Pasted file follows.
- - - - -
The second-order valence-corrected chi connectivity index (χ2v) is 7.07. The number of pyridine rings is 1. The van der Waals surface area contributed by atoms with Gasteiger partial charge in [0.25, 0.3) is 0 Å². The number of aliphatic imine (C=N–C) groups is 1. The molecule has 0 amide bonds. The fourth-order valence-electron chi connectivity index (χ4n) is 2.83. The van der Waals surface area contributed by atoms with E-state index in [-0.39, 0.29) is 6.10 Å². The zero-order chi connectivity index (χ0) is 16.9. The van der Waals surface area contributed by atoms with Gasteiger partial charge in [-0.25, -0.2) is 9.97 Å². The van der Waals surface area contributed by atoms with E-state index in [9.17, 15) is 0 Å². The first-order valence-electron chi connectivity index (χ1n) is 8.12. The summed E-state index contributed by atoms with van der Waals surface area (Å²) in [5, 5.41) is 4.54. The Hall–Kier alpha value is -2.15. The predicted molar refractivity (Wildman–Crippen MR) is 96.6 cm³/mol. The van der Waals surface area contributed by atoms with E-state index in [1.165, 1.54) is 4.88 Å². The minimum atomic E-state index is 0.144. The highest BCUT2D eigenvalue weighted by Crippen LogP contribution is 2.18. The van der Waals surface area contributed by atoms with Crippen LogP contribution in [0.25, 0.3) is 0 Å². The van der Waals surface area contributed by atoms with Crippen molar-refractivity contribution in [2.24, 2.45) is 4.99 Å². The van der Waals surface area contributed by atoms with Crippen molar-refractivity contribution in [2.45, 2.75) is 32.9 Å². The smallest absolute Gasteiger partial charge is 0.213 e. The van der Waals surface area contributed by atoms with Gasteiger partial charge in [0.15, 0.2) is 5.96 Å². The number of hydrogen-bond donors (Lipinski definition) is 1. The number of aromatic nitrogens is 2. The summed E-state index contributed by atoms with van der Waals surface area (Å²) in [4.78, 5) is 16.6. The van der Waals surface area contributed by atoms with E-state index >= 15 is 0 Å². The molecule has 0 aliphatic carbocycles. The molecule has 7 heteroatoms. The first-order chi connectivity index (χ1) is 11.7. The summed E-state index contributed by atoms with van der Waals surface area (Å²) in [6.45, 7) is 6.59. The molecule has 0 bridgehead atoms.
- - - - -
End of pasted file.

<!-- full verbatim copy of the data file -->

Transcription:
The second-order valence-corrected chi connectivity index (χ2v) is 7.07. The number of pyridine rings is 1. The van der Waals surface area contributed by atoms with Gasteiger partial charge in [0.25, 0.3) is 0 Å². The number of aliphatic imine (C=N–C) groups is 1. The molecule has 0 amide bonds. The fourth-order valence-electron chi connectivity index (χ4n) is 2.83. The van der Waals surface area contributed by atoms with E-state index in [-0.39, 0.29) is 6.10 Å². The zero-order chi connectivity index (χ0) is 16.9. The van der Waals surface area contributed by atoms with Gasteiger partial charge in [-0.25, -0.2) is 9.97 Å². The van der Waals surface area contributed by atoms with E-state index in [9.17, 15) is 0 Å². The first-order valence-electron chi connectivity index (χ1n) is 8.12. The summed E-state index contributed by atoms with van der Waals surface area (Å²) in [5, 5.41) is 4.54. The Hall–Kier alpha value is -2.15. The predicted molar refractivity (Wildman–Crippen MR) is 96.6 cm³/mol. The van der Waals surface area contributed by atoms with E-state index in [1.165, 1.54) is 4.88 Å². The minimum atomic E-state index is 0.144. The highest BCUT2D eigenvalue weighted by Crippen LogP contribution is 2.18. The van der Waals surface area contributed by atoms with Crippen LogP contribution in [0.25, 0.3) is 0 Å². The van der Waals surface area contributed by atoms with Crippen molar-refractivity contribution in [2.24, 2.45) is 4.99 Å². The van der Waals surface area contributed by atoms with Crippen molar-refractivity contribution in [2.45, 2.75) is 32.9 Å². The smallest absolute Gasteiger partial charge is 0.213 e. The van der Waals surface area contributed by atoms with Gasteiger partial charge in [0.15, 0.2) is 5.96 Å². The number of hydrogen-bond donors (Lipinski definition) is 1. The number of aromatic nitrogens is 2. The summed E-state index contributed by atoms with van der Waals surface area (Å²) in [4.78, 5) is 16.6. The van der Waals surface area contributed by atoms with E-state index >= 15 is 0 Å². The molecule has 0 aliphatic carbocycles. The molecule has 7 heteroatoms. The first-order chi connectivity index (χ1) is 11.7. The summed E-state index contributed by atoms with van der Waals surface area (Å²) in [6.45, 7) is 6.59. The molecule has 0 bridgehead atoms.